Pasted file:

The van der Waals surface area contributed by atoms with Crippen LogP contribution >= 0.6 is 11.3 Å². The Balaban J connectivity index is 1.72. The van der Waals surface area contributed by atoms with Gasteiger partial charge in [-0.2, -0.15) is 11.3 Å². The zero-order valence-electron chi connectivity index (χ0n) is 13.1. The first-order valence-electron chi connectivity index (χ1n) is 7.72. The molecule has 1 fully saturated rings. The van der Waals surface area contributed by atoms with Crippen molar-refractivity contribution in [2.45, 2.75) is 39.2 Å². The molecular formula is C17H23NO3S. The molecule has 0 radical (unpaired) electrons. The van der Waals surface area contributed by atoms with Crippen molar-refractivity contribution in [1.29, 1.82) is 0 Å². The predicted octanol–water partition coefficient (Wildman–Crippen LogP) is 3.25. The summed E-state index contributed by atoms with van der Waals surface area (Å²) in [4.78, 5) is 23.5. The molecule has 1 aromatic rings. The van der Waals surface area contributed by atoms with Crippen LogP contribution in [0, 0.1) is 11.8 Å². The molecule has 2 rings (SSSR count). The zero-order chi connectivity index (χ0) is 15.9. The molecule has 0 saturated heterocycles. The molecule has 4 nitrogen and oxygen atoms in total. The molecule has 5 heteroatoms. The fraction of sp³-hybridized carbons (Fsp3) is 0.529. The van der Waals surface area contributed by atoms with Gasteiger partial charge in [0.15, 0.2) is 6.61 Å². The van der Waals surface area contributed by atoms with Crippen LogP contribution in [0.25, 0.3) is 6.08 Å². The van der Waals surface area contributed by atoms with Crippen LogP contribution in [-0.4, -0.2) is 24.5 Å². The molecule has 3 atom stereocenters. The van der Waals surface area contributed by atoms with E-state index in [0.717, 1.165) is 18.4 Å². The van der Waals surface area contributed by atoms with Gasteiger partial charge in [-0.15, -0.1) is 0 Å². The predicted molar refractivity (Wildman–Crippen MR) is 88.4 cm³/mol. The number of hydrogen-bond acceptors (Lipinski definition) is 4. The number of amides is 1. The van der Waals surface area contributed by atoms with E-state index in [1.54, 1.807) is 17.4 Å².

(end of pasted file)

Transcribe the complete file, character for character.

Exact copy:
The van der Waals surface area contributed by atoms with Crippen LogP contribution >= 0.6 is 11.3 Å². The Balaban J connectivity index is 1.72. The van der Waals surface area contributed by atoms with Gasteiger partial charge in [-0.2, -0.15) is 11.3 Å². The zero-order valence-electron chi connectivity index (χ0n) is 13.1. The first-order valence-electron chi connectivity index (χ1n) is 7.72. The molecule has 1 fully saturated rings. The van der Waals surface area contributed by atoms with Crippen molar-refractivity contribution in [2.45, 2.75) is 39.2 Å². The molecular formula is C17H23NO3S. The molecule has 0 radical (unpaired) electrons. The van der Waals surface area contributed by atoms with Crippen molar-refractivity contribution in [1.29, 1.82) is 0 Å². The predicted octanol–water partition coefficient (Wildman–Crippen LogP) is 3.25. The summed E-state index contributed by atoms with van der Waals surface area (Å²) in [4.78, 5) is 23.5. The molecule has 1 aromatic rings. The van der Waals surface area contributed by atoms with Crippen LogP contribution in [0, 0.1) is 11.8 Å². The molecule has 2 rings (SSSR count). The zero-order chi connectivity index (χ0) is 15.9. The molecule has 0 saturated heterocycles. The molecule has 4 nitrogen and oxygen atoms in total. The molecule has 5 heteroatoms. The fraction of sp³-hybridized carbons (Fsp3) is 0.529. The van der Waals surface area contributed by atoms with Gasteiger partial charge in [0.15, 0.2) is 6.61 Å². The van der Waals surface area contributed by atoms with Crippen LogP contribution in [0.25, 0.3) is 6.08 Å². The van der Waals surface area contributed by atoms with Crippen LogP contribution in [-0.4, -0.2) is 24.5 Å². The molecule has 3 atom stereocenters. The van der Waals surface area contributed by atoms with E-state index in [0.717, 1.165) is 18.4 Å². The van der Waals surface area contributed by atoms with Gasteiger partial charge in [-0.15, -0.1) is 0 Å². The predicted molar refractivity (Wildman–Crippen MR) is 88.4 cm³/mol. The number of hydrogen-bond acceptors (Lipinski definition) is 4. The number of amides is 1. The van der Waals surface area contributed by atoms with E-state index in [1.54, 1.807) is 17.4 Å².